2 Annotations

First Reading

Second Reading

Bill  •  Link

Dr. Walter Charleton was a man of great natural endowments, and one of the most universal scholars of his time. In the early part of his life, he closely studied the Greek and Roman authors; and afterwards applied himself to the study of natural and moral philosophy, history, and antiquities; besides the several branches of literature that were essential to his profession. He has left us ample testimonies of his diligence and capacity in his various writings, which were generally well received in the reign of Charles II. But of late years, such is the fate of good, as well as bad authors, they have been generally neglected. It appears that he was well acquainted with the history of physic, by his frequent comparison of the opinions of the ancient with those of the modern physicians. Of all his writings, none made a greater noise in the world than his "Treatise of Stonehenge;" in which he has endeavoured to prove, in opposition to the opinion of Inigo Jones, that it is a Danish monument. Sir William Dugdale, and other eminent antiquaries, agreed with him in this conjecture. Though he was physician in ordinary to Charles I. and was continued in that station by his son, it does not appear that he was retained by him after the Restoration. He was, in the reign of William III. elected president of the College of Physicians. The author of his life in the "Biographia Britannica," has given him a more advantageous character than Mr. Wood. The reader may see some account of him in Hearne's preface to "Peter Langtoft," Sect. XX. Ob. 1707, Æt. 88.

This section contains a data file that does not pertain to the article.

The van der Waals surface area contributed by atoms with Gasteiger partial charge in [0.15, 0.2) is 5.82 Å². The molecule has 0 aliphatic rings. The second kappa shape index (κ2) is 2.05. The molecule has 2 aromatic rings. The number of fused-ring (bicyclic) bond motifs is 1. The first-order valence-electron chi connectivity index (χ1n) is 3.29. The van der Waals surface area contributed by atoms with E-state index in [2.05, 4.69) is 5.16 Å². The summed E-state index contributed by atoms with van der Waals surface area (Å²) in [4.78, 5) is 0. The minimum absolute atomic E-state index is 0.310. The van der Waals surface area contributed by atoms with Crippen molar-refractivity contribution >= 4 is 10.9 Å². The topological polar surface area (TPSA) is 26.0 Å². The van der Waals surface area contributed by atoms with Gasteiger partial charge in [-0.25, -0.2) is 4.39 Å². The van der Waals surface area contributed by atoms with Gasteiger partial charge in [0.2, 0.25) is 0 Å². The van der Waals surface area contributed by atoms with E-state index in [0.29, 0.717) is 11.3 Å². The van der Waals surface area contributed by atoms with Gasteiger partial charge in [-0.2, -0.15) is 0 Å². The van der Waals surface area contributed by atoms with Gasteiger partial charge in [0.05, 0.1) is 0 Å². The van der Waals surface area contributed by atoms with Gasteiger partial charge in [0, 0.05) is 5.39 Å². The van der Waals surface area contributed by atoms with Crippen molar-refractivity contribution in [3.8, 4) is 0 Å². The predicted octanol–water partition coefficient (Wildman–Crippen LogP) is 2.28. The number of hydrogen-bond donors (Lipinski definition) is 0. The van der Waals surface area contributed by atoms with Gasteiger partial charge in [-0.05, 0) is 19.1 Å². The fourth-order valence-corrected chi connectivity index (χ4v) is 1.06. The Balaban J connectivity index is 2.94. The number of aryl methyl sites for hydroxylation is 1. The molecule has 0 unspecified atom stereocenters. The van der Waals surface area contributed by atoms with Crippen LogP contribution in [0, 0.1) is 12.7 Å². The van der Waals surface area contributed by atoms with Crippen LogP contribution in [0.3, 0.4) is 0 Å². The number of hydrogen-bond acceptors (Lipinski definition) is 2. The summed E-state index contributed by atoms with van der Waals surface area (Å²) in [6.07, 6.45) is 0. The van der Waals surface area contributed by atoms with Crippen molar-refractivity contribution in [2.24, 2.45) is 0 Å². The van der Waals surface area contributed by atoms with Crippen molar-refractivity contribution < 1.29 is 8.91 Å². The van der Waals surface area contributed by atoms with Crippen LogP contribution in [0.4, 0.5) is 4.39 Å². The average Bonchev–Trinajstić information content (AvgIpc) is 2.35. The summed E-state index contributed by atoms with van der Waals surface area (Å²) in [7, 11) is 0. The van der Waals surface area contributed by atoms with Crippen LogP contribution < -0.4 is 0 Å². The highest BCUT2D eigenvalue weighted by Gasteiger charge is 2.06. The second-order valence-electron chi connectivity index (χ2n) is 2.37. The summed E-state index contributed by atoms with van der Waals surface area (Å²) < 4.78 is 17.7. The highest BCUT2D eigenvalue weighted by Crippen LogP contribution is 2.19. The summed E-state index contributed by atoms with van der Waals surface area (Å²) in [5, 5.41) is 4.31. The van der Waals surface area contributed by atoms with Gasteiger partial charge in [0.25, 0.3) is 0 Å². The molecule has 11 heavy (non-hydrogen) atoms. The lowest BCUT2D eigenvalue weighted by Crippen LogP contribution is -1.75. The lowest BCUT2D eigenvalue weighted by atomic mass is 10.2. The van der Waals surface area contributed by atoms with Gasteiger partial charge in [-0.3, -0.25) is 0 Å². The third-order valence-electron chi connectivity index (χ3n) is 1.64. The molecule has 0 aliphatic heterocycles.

---A Biographical History of England. J. Granger, 1775.

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Chart showing the number of references in each month of the diary’s entries.